Southern California artist Kim MacConnel is one of a growing number of contemporary painters interested in the pictorial possibilities of decorative patterning, an area whch has been relatively unexplored since Matisse. While many of the artists currently working in this sensibility - Valerie Jaudon, Joyce Kozloff, Miriam Shapiro and Robert Zakanitch for instance - utilize specific styles of decorative patterning as structural models from which they invent new designs and patterns vis a vis conventional modes of painting, MacConnel directly manipulates a wide variety of found patterned fabrics which he pieces together and hangs unstretched. He states flatly "I'm not making up anything." (Kim MacConnel: Collection Applied Design, La Jolla Museum of Contemporary Art, March 1976).
The wall hangings currently exhibited in MATRIX represent what MacConnel has collectively titled "The Third World Series." On the announcement for the original exhibition of this series of works (Holly Solomon Gallery, February 1978), MacConnel reproduced an ink drawing of two baseball players executed in a style copied from contemporary Chinese pattern books. While intentionally droll, this gesture captures the spirit of eclecticism that characterizes MacConnel's work.
Constructed solely of common synthetic fabrics, MacConnel's works are dense in their variety of images and references. MacConnel is attracted to Western and non-Western forms of popular culture and folk art, and this attraction is clearly reflected in his work. He rummages thrift shops, swap meets and other second-hand outlets in search of materials. Curio shops in Los Angeles' Chinatown and the Mexican border city of Tijuana are also favorite sources for materials and ideas which generate his work. In selecting fabrics and patterns for potential pieces, he prefers the commonly brash and gaudy to the currently fashionable. His works are an astonishing compendium of the visual clich?s which decorate modern synthetic fabrics. From th commonly ugly, MacConnel makes uncommonly beautiful and sophisticated art.
The distinct character of MacConnel's imagery results from the unlikely coupling of these banal forms of fabric decoration with a thorough knowledge and utilization of the formal elements of painting. Spare Time Shooting Practice (1978), for instance, presents a rapid series of perceptual shifts as individual motifs suggest a specific reading speed and spatial location. MacConnel establishes a tension between the identity of a single motif and its relationship to the overall image. Individual motifs emerge and disappear in a sophisticated figure/ground relationship reminiscent of the manner in which camouflaged animals disappear into their environment. Polka dot, paisley and floral prints intermingle in a cacophony of pictorial energy.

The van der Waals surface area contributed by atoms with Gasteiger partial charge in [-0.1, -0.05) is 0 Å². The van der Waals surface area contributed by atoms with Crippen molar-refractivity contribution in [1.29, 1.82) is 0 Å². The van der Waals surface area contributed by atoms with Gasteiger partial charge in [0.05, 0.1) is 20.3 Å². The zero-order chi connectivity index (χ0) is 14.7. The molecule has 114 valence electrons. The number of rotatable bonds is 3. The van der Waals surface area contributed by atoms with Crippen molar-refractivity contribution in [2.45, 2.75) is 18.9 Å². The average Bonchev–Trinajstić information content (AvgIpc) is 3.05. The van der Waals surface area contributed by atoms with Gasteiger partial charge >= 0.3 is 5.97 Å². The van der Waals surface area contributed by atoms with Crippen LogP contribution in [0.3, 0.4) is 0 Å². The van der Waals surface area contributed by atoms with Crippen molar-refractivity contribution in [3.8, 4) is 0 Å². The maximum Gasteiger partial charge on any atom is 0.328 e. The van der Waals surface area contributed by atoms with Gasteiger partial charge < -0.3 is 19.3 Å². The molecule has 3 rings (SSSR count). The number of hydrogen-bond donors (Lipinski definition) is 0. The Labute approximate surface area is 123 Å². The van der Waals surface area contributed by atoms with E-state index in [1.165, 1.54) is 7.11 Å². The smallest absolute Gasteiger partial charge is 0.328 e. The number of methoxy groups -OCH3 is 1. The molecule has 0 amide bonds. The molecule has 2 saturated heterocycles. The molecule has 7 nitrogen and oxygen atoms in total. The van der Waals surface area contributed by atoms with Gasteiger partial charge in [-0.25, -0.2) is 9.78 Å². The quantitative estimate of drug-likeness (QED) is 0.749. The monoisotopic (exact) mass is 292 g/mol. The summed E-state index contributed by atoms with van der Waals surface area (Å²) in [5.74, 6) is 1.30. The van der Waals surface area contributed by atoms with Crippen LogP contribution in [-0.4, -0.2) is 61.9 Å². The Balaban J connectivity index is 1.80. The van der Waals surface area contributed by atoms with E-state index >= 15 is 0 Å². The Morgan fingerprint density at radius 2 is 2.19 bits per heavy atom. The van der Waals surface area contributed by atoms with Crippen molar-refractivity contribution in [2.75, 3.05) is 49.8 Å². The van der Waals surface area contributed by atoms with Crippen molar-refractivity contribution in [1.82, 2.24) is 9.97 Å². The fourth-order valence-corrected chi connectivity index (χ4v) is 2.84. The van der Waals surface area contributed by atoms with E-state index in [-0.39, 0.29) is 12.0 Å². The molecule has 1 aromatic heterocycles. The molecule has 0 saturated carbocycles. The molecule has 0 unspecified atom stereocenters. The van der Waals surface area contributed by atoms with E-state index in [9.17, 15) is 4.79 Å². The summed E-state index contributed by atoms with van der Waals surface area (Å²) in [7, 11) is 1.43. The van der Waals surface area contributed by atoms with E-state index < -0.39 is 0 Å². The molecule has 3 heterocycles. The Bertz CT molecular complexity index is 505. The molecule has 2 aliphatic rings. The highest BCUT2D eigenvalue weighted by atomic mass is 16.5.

Works like Spare Time Shooting Practice bear a structural resemblance to early American quilts and coverlets in that the image is built from separate fabric units. MacConnel's process of working similarly parallels the working methods associated with early American craft movements. Like most pre-industrial era work, MacConnel's pictures-which he constructs in a small shack - like garage attached to his house - refer to the home as the center of industry. Using primarily recycled scraps of cloth, he substitutes highly specialized "professional" skills with practical domestic skills such as gluing and sewing. Titles like Flourishing Side Line Occupation (1978) and Never Stop Being Thrifty and Industrious (1978), although playful in intent, are nevertheless in keeping with the scrap-box character of MacConnel's art. Further, MacConnel's use of domestic techniques and materials traditionally associated with the feminine gender refutes the stereotyping of art into "typical" male and female images.
Accompanying these large-scale, quilt-like works is a series of smaller, vertically-oriented pieces made primarily of aprons suspended upside down from thin ribs of bamboo. Double Harvest (1978), which consists of five aprons stacked vertically, is ambiguous in appearance. While the materials and motifs utilized to construct the work remain conspicuously American, the resulting image projects a curious sense of cultural and aesthetic hybridization. In its verticality, lateral symmetry and bold decoration it suggests an Americanized version of a Chinese caterpillar kite. Other works of this type vaguely resemble Mexican banderitas in their striking coloration, incorporation of feathers and elegantly draped cloth fragments and streamers.
In reference to the eclectic nature of his works, MacConnel mentions his frustration with the self-reflexive character of much contemporary painting. He is interested in sources outside the confines of modernist conventions. Indeed, his works intentionally refer to images and aspects of Western and non-Western cultures not previously associated with the realm of fine art.
Kim MacConnel was born in Oklahoma City, Oklahoma, in 1946. He has received a BA (1969) and an MFA (1972) from the University of California, San Diego, where he currently teaches painting. He lives in Encinitas, California, and is represented by the Holly Solomon Gallery, New York.